Quincy Jones: The Lost Interview

Four years ago, an unpredictably wide-ranging GQ Magazine interview with music legend Quincy Jones nearly broke the internet. At the time, GQ distributed only a portion of its conversation with the then 84-year-old music legend. Recently, a complete recording of that discussion and the interviewer’s written draft were discovered in an abandoned Queens, NY storage locker. Having verified the authenticity of the recording, we are pleased to publish the remainder of the story, which begins mid-exchange:

“…but yeah. That was pretty much why it’s named Quincy, Massachusetts.”

Do you think your talent was a divine gift or something you just developed by being around the greats from an early age?

“Aw, man. It’s most definitely a gift. You know how most cats have five senses and if one is particularly dominant, some other one fades?”

Yes

“Not me. I actually have 11 senses. I can’t tell you about the others but they have to do with air and time and whatnot, dig? But all of them are the truth. Zero fade.”

11?

“Fact. Know which is actually the strongest? My sniffer. That’s one way how all of these years I almost never forget a name. I associate a smell with the name. Like my ex, Peggy (Lipton). She smelled like Peanut Butter Cap’n Crunch so Peanut/Peggy. Boom. Almost never ever forgot her name. Tell you another good one. That cat from The Untouchables.”

DeNiro?

“No. Not Bobby – he smells like a Zagnut by the way. I mean the gangster he was playing. Capone! That’s it. Now, that dude smelled like peaches.”

Wait, you knew Al Capone?

“Yeah. Crazy cat. He would sneak in and out of jail to come see me play when I was a young buck rollin’ thru the ATL. He used to hide in the prison peach delivery crate, so he was always peach-scented. Sometimes he’d weep like a baby at the gigs and then he’d crawl back in his crate, cheeks all wet and be back in his bunk before anyone knew he was gone. If I smelled him in the crowd, I’d bang an extra-tight set so he could do what he needed to do.”

A woman appears and places a platinum tray stacked high with circular deli meat on the table between us. Jones claps his hands.

 “I must be enjoying this ‘cuz this day is flying. Already PLT.”

What?

“Pimento Loaf Time.  One reason I expect to live forever is this manna. Check it out. Look at the colors. It’s like if jazz turned into meat. But, yeah, if I don’t get my loaf right at 4:47 somebody’s ass is getting fired and then I’ll probably die.”

With that, he handles a slice of the green and red speckled meat as if rolling a joint and devours it in a single bite. His eyes close for a several moments, fingers tapping along to the Rupert Holmes record that has been playing on a loop for 90 minutes. Suddenly, his eyes open-wide and, to this interviewer’s eyes, he appears five years younger than just a minute before.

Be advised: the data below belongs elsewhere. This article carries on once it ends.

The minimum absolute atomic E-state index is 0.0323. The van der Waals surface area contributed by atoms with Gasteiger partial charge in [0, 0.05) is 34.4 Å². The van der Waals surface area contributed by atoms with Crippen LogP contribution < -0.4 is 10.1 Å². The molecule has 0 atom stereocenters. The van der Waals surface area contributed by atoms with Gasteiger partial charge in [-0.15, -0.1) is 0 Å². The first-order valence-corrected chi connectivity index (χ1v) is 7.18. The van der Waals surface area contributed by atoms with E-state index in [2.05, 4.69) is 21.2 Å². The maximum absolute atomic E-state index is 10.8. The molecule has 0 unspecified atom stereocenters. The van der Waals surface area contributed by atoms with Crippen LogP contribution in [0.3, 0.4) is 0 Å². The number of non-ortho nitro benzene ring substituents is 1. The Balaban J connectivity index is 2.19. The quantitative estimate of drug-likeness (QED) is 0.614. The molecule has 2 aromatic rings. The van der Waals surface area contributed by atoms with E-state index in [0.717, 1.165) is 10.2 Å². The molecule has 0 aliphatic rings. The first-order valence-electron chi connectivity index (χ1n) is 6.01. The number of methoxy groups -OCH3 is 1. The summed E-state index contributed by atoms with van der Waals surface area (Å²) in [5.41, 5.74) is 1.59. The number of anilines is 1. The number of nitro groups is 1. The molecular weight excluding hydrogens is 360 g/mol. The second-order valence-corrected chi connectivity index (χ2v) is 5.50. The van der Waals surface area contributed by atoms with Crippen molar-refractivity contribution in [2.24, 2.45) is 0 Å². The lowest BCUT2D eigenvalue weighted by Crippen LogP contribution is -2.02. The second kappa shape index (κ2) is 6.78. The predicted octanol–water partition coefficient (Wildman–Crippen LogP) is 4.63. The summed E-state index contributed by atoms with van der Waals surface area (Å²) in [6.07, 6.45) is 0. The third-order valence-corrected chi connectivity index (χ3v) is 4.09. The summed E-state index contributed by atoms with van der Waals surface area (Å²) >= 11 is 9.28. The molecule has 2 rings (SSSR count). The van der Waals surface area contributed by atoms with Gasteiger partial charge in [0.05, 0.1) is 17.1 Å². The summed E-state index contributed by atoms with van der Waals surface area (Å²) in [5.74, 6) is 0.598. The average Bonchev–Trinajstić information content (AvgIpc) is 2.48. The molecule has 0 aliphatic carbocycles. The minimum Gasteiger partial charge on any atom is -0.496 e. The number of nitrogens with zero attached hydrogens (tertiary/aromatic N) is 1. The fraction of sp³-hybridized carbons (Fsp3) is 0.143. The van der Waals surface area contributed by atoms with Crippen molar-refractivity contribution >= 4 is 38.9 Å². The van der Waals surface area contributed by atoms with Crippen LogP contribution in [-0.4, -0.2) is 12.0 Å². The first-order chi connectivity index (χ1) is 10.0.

“Hell, yes! He was a sweetheart by the way.”

Al Capone was nice?

“No. He was an ass. Climbed on stage and tried to ‘rassle Pearl Bailey at one gig. Teenage girl fruity-smelling motherf—-r.  But, Oscar Meyer. Now he was good people. Couldn’t dress for shit, but good heart.”

Quincy stands and walks over to an illuminated globe situated beneath a large painting of William Devane. “Don’t even think about asking about that,” he had warned me when we entered his salon.

“This was Rand McNally’s. His grandboy gave me this. See how it isn’t perfectly round? Early on, Rand wasn’t convinced about Earth so he hedged a little. The grandboy traded it for Lisa Bonet’s home digits. That boy was crazy about some Lisa. Had to get one of those, whatchamacallits to keep him away from her.”

A restraining order?

“Naw, man. A Sig Sauer. Shit, no paper was going to keep him away. But, in his defense, this was primetime Lisa, Jack!”

As our time together nears its end, Quincy walks us past a calliope and across the tiled floor of the grand entry hall. I notice that each square of the floor illuminates when stepped upon and ask if the feature was a nod to Michael Jackson’s video for “Billie Jean.”

“Man, that video was a nod to my crib,” he chuckles while picking a pimento from his teeth with what appears to be a tiny, diamond-tipped toothpick.

The ceiling above us is painted in the style of Michelangelo but instead of The Creation of David the fresco is a multi-cultural representation of 70s celebrities sharing a hot tub. I clearly identify Redd Fox, Dick Van Patten and Freddy Prinze. A Bob Mackie-gowned Cher sits atop the shoulders of Telly Savales and chicken fights the tandem of Diahann Carroll and Alan Alda (with Alda on top).

Quincy leads me to the front door and a waiting gondola. But before we part, he pauses.

“I like you. You wanna see something ain’t no other reporter seen?”

I nod eagerly and he rolls up a pant leg to reveal two scars on the back of his right leg.

“I tell my lady friends that I got these playing Spikeball in Ibiza with Billy Gates, Dez Tutu and Mr. Bean – which did happen. But that ain’t what caused this mess.”

What did then?

“Tutu took ALL the Spikeball money. Diving all over the beach and talkin’ shit.  Big shit talker, Tutu. Annnnnyway, yeah, so remember I was telling you about Bubbles and Muscles, right? MJ’s pets.

His Chimpanzee and Boa Constrictor. One of them did that?

“Nope. This was where Eleanor got me. Teeth here and horn right there behind the knee. That one is round lookin’ like a whole note.”

Was she a goat or..

“MJ’s unicorn. Thing was a bigger asshole than Capone by the way. Okay, now I really have said too much. Look, the moat gets choppy after dark on account of the moon, dig? So, you should get while the getting is good.”

I step into the bobbing craft where a Kente cloth-cloaked boatman pushes off, singing “The Banana Boat” song. I look back to see Q, pants leg rolled up, waving a freshly rolled pimento loaf joint and bobbing along to the gondolier’s tune.

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